Special features of His acts and sufferings were likewise foretold. Thus it was forecast that He would not have the form and the appearance that Israel would desire in the Messiah whom they expected to come only as a great warrior king (Is. 53: 2), that He would be despised and abhorred (Is. 49: 7; 53: 3), and that He would become a stone of stumbling and a rock of offense to Israel (Is. 8: 14, 15). It was prophesied that He would be betrayed by one of His apostles (Ps. 41: 9) for 30 pieces of silver to the Jewish hierarchy (Zech. 11: 12, 13), and would be delivered for execution to the civil power (Zech. 13: 7), that He would be buffeted, scourged and spit upon (Is. 50: 6), that His hands and feet and side would be pierced (Ps. 22: 16; Zech. 12: 10), that He would be the object of gaping (Ps. 22: 13), that His literal heart would suffer paralysis (14), that He would have great thirst (15), that He would be encompassed in His execution by sectarians and wicked ones (16) and that His garments

 

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would be parceled out, and lots would be cast for His vesture (18). Is. 53 forecasts His sufferings as clearly as though recounting accomplished facts. Thus it foretells that few would accept Him during His ministry (1) that He would seem to give no promise of Messianic greatness (2), that He would be despised, rejected, full of sorrow, unpopular (3), enduring others' ills while considered as accursed of God (4), suffering vicariously for man (5), bearing the stroke of others' sins (6), meekly suffering oppression and affliction (7), enduring restraint and an unjust trial, and dying for others' sins (8), buried as a wicked one, but in a rich man's tomb, despite His innocence (9), made a sin-offering unto Divine pleasing, would later carry out God's full arrangement for human salvation (10), will be satisfied with the blessing of mankind as the result of His death for them (11), would attain great exaltation and have joint heirs because of His vicarious ministry and death (12), all guaranteed by His prophesied resurrection (Ps. 16: 10). Hallelujah! What a Saviour!

 

His blessed and glorious character were revealed prophetically, that it was to be fairer than any other human's character (Ps. 45: 2), that He would be gracious and sympathetic to the weak and burdened, as a true shepherd to his flock (Is. 43: 3; 40: 11), that He would be just, salutary and humble (Zech. 9: 9), that He would lack rabble-rousing and demagogic characteristics (Is. 42: 2), that He would have the eloquence of the learned, that He would know how to speak seasonably and winsomely to the weary and heavy laden (Is. 50: 4), that He would have a full measure of God's Spirit of wisdom, justice, power and love (Is. 11: 2), that He would be sinless and errorless (Is. 53: 9), that He would be meek and content amid oppression and affliction, even as a lamb brought to the slaughter and uncomplaining as a sheep undergoing shearing (Is. 53: 7), and that He would willingly submit in the utmost resignation to insults of the worst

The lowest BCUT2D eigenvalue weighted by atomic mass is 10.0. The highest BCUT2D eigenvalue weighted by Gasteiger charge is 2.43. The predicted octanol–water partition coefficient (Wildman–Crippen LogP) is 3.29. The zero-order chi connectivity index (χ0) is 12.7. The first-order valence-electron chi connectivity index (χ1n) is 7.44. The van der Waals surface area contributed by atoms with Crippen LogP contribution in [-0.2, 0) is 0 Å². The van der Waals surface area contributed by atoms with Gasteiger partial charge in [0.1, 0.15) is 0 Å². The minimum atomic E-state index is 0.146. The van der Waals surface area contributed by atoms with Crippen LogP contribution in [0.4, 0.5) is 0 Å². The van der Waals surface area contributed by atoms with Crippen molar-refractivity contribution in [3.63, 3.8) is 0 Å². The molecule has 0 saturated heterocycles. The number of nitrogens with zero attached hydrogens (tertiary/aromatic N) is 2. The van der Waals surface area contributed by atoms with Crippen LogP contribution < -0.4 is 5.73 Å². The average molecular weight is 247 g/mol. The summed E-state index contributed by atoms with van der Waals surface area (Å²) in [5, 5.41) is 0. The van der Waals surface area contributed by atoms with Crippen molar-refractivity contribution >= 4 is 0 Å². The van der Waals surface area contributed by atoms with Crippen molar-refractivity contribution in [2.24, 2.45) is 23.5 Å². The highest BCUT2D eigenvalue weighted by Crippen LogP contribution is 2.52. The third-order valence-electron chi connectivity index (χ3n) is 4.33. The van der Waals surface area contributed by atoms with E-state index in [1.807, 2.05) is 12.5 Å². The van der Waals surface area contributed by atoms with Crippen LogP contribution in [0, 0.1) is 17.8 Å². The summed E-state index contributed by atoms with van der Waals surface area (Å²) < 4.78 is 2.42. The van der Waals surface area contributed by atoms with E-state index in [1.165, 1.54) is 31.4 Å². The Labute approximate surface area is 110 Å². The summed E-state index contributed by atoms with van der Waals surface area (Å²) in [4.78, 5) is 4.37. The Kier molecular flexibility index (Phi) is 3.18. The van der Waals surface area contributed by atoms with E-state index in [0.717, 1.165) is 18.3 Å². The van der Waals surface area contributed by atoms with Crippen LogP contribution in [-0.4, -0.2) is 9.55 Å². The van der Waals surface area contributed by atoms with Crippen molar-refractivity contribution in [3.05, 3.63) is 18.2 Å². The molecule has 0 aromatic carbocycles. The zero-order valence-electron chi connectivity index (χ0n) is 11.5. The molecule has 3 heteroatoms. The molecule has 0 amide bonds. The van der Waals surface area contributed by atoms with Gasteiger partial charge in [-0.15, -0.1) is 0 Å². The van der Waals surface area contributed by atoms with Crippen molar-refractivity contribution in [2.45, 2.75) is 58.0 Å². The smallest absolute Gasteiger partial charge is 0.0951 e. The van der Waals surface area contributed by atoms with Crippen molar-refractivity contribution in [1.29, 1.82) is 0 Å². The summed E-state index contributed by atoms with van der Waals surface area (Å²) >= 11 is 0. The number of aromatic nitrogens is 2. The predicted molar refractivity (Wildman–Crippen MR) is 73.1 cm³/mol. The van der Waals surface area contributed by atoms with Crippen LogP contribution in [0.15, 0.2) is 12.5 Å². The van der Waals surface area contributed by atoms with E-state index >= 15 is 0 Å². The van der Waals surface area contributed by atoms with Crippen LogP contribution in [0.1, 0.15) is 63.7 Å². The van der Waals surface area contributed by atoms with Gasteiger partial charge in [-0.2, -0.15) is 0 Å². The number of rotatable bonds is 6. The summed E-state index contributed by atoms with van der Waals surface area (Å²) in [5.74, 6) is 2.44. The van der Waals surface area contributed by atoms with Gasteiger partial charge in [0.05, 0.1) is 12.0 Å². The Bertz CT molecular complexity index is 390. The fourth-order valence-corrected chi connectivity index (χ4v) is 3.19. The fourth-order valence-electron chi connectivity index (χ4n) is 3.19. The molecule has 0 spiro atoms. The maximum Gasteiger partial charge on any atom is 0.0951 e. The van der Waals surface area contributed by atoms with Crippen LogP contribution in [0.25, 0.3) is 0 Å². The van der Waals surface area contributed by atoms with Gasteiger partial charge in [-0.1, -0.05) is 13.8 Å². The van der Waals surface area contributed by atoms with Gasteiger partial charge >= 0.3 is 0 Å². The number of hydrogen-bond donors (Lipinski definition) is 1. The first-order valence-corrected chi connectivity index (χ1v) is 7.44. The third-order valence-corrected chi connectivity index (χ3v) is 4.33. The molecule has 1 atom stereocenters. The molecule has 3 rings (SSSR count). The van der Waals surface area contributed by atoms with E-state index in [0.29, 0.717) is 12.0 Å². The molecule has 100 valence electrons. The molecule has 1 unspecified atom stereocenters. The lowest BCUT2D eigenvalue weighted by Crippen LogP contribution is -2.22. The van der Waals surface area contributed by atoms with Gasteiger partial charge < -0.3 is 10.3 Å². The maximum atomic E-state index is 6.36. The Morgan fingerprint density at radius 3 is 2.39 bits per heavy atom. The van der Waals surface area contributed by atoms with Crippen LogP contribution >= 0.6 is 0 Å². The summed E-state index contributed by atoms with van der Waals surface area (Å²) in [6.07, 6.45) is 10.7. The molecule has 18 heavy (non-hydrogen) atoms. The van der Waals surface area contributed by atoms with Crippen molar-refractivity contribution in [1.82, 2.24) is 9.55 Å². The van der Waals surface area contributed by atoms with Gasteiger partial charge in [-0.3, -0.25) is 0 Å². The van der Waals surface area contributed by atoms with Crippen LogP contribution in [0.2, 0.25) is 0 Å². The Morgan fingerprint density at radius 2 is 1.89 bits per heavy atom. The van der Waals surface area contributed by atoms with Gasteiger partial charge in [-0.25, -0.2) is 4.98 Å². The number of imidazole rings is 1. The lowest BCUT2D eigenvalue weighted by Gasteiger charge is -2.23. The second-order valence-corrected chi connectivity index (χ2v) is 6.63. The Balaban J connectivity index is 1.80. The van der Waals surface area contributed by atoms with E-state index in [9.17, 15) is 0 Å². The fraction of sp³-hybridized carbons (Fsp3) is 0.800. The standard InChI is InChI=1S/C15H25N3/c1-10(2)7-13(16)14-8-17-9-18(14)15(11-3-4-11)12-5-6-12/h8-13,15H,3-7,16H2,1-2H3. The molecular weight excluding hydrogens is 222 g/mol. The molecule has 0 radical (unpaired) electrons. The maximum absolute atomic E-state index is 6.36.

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kinds for the Lord's sake, including scourging, pulling out of the hair of His beard and being spit upon (Is. 50: 6). Mark the prophecy of Is. 50: 5-7 "The Lord God hath opened mine ear; and I was not rebellious, neither turned away back. The Lord God will help me; therefore shall I not be confounded; therefore have I set my face like a flint; and I know that I shall not be ashamed." These forecast characteristics Jesus realized in His experiences of labor and suffering, and none else did, even as the other prophecies referred to above met in Him alone. Who else that ever lived fulfilled them? They are thus as fulfilled in Him a proof that the Book that contains them is evidently a Divine Revelation. The prophecies that forecast His Millennial reign we will here pass by, as not yet fulfilled; but they will as surely be fulfilled in due time as those that Marked His first Advent.

 

The Jews occupy a large place in prophecy. We will first briefly set forth some prophecies and their fulfillments occurring before their Babylonian captivity, whose 70 years' duration were forecast as necessary to fulfill the 70 jubilee years, which for 19 times before that captivity they had failed to keep properly, which for 12 times before their scattering by Rome they failed to keep aright after their Babylonian exile ended, and which, had they had the opportunity to keep the remaining 39 times, they would likewise not have kept well; wherefore God kept them 70 years out of the land that the 70 jubilees would be fully kept (fulfilled); for as long as they were in Babylon the land rested, there was no alienation of patrimonial estates and no debts in the land; hence then the full number, 70, of jubilees were kept (2 Chron. 36: 20-22; Jer. 29: 10; Lev. 26: 34). The main prophecies made and fulfilled in Israel before their Babylonian captivity are the following: the coming of Josiah (1 Kings 13: 2; 2 Kings 23: 1-20); the death of the disobedient prophet (1 Kings 13: 21, 22, 24-30); the overthrow of the royal houses of Jeroboam, Baasha and Ahab